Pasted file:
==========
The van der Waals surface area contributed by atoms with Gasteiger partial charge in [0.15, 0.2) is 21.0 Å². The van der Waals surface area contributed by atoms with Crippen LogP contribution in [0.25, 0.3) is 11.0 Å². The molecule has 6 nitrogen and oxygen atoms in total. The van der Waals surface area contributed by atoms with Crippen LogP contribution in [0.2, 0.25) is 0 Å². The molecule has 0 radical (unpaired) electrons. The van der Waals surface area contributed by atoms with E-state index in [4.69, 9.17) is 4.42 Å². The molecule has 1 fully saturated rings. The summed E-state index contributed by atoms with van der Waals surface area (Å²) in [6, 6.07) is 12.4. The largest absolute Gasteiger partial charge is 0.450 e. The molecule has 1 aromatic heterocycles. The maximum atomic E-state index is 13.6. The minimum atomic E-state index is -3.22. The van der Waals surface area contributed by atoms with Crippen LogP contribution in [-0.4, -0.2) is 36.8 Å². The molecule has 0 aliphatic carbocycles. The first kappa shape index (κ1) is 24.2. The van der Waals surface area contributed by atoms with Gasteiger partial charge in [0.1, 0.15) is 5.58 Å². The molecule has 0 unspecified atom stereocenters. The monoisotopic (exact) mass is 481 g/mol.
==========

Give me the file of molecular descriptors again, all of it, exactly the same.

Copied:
The van der Waals surface area contributed by atoms with Gasteiger partial charge in [0.15, 0.2) is 21.0 Å². The van der Waals surface area contributed by atoms with Crippen LogP contribution in [0.25, 0.3) is 11.0 Å². The molecule has 6 nitrogen and oxygen atoms in total. The van der Waals surface area contributed by atoms with Crippen LogP contribution in [0.2, 0.25) is 0 Å². The molecule has 0 radical (unpaired) electrons. The van der Waals surface area contributed by atoms with E-state index in [4.69, 9.17) is 4.42 Å². The molecule has 1 fully saturated rings. The summed E-state index contributed by atoms with van der Waals surface area (Å²) in [6, 6.07) is 12.4. The largest absolute Gasteiger partial charge is 0.450 e. The molecule has 1 aromatic heterocycles. The maximum atomic E-state index is 13.6. The minimum atomic E-state index is -3.22. The van der Waals surface area contributed by atoms with Crippen LogP contribution in [-0.4, -0.2) is 36.8 Å². The molecule has 0 aliphatic carbocycles. The first kappa shape index (κ1) is 24.2. The van der Waals surface area contributed by atoms with Gasteiger partial charge in [0.1, 0.15) is 5.58 Å². The molecule has 0 unspecified atom stereocenters. The monoisotopic (exact) mass is 481 g/mol.